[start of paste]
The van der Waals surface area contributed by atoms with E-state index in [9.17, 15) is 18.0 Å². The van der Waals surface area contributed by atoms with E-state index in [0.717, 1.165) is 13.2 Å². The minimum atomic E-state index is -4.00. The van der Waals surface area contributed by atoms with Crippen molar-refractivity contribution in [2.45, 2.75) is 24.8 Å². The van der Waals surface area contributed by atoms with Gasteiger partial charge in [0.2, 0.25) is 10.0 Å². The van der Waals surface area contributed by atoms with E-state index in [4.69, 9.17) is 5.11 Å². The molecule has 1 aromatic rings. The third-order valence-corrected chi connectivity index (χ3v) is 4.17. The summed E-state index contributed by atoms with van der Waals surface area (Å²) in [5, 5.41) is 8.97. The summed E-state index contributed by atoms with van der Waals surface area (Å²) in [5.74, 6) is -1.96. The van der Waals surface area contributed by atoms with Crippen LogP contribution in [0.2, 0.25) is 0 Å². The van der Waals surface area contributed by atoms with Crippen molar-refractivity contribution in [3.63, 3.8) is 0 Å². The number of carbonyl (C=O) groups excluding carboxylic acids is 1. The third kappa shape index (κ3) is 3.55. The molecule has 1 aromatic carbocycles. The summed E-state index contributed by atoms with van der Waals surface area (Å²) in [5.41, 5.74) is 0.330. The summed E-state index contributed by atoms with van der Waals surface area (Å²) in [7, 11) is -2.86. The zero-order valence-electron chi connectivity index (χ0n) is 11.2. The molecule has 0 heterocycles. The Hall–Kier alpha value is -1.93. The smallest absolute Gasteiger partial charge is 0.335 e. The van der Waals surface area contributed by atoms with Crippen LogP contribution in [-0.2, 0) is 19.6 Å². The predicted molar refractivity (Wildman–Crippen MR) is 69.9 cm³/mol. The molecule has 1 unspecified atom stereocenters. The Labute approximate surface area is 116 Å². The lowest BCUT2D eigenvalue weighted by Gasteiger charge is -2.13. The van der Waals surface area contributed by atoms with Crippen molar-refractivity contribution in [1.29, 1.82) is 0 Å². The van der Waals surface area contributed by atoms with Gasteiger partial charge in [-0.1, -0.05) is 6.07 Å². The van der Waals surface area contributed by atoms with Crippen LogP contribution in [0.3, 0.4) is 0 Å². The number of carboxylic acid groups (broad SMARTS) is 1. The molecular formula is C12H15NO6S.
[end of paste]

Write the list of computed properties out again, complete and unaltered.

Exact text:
The van der Waals surface area contributed by atoms with E-state index in [9.17, 15) is 18.0 Å². The van der Waals surface area contributed by atoms with E-state index in [0.717, 1.165) is 13.2 Å². The minimum atomic E-state index is -4.00. The van der Waals surface area contributed by atoms with Crippen molar-refractivity contribution in [2.45, 2.75) is 24.8 Å². The van der Waals surface area contributed by atoms with Gasteiger partial charge in [0.2, 0.25) is 10.0 Å². The van der Waals surface area contributed by atoms with E-state index in [4.69, 9.17) is 5.11 Å². The molecule has 1 aromatic rings. The third-order valence-corrected chi connectivity index (χ3v) is 4.17. The summed E-state index contributed by atoms with van der Waals surface area (Å²) in [5, 5.41) is 8.97. The summed E-state index contributed by atoms with van der Waals surface area (Å²) in [5.74, 6) is -1.96. The van der Waals surface area contributed by atoms with Crippen LogP contribution in [0.2, 0.25) is 0 Å². The van der Waals surface area contributed by atoms with Crippen molar-refractivity contribution in [3.63, 3.8) is 0 Å². The number of carbonyl (C=O) groups excluding carboxylic acids is 1. The third kappa shape index (κ3) is 3.55. The molecule has 1 aromatic carbocycles. The summed E-state index contributed by atoms with van der Waals surface area (Å²) in [5.41, 5.74) is 0.330. The summed E-state index contributed by atoms with van der Waals surface area (Å²) in [7, 11) is -2.86. The zero-order valence-electron chi connectivity index (χ0n) is 11.2. The molecule has 0 heterocycles. The Hall–Kier alpha value is -1.93. The smallest absolute Gasteiger partial charge is 0.335 e. The van der Waals surface area contributed by atoms with Crippen LogP contribution in [-0.2, 0) is 19.6 Å². The predicted molar refractivity (Wildman–Crippen MR) is 69.9 cm³/mol. The molecule has 1 unspecified atom stereocenters. The Labute approximate surface area is 116 Å². The lowest BCUT2D eigenvalue weighted by Gasteiger charge is -2.13. The van der Waals surface area contributed by atoms with Crippen molar-refractivity contribution in [1.29, 1.82) is 0 Å². The van der Waals surface area contributed by atoms with Gasteiger partial charge in [-0.1, -0.05) is 6.07 Å². The van der Waals surface area contributed by atoms with Crippen LogP contribution in [0.3, 0.4) is 0 Å². The number of carboxylic acid groups (broad SMARTS) is 1. The molecular formula is C12H15NO6S.